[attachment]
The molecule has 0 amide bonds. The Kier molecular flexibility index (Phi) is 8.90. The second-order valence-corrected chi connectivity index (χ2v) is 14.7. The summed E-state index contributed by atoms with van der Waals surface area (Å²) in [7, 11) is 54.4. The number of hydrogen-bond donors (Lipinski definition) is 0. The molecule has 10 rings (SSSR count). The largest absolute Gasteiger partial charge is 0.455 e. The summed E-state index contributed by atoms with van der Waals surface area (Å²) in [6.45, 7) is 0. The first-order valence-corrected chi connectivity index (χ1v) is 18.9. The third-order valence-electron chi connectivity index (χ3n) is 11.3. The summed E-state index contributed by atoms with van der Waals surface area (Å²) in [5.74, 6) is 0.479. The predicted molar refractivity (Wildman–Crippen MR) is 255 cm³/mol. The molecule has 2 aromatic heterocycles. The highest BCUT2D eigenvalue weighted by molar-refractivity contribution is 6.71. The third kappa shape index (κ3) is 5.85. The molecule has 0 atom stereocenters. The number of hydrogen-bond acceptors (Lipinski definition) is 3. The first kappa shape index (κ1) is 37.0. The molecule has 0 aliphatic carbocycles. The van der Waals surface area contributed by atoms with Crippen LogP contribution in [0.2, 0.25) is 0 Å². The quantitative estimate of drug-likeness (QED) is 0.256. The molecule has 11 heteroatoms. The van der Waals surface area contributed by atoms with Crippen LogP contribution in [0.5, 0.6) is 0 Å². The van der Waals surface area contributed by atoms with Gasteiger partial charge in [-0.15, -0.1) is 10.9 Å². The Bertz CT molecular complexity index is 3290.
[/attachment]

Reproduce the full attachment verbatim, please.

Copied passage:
The molecule has 0 amide bonds. The Kier molecular flexibility index (Phi) is 8.90. The second-order valence-corrected chi connectivity index (χ2v) is 14.7. The summed E-state index contributed by atoms with van der Waals surface area (Å²) in [7, 11) is 54.4. The number of hydrogen-bond donors (Lipinski definition) is 0. The molecule has 10 rings (SSSR count). The largest absolute Gasteiger partial charge is 0.455 e. The summed E-state index contributed by atoms with van der Waals surface area (Å²) in [6.45, 7) is 0. The first-order valence-corrected chi connectivity index (χ1v) is 18.9. The third-order valence-electron chi connectivity index (χ3n) is 11.3. The summed E-state index contributed by atoms with van der Waals surface area (Å²) in [5.74, 6) is 0.479. The predicted molar refractivity (Wildman–Crippen MR) is 255 cm³/mol. The molecule has 2 aromatic heterocycles. The highest BCUT2D eigenvalue weighted by molar-refractivity contribution is 6.71. The third kappa shape index (κ3) is 5.85. The molecule has 0 atom stereocenters. The number of hydrogen-bond acceptors (Lipinski definition) is 3. The first kappa shape index (κ1) is 37.0. The molecule has 0 aliphatic carbocycles. The van der Waals surface area contributed by atoms with Crippen LogP contribution in [0.2, 0.25) is 0 Å². The quantitative estimate of drug-likeness (QED) is 0.256. The molecule has 11 heteroatoms. The van der Waals surface area contributed by atoms with Crippen LogP contribution in [0.5, 0.6) is 0 Å². The van der Waals surface area contributed by atoms with Gasteiger partial charge in [-0.15, -0.1) is 10.9 Å². The Bertz CT molecular complexity index is 3290.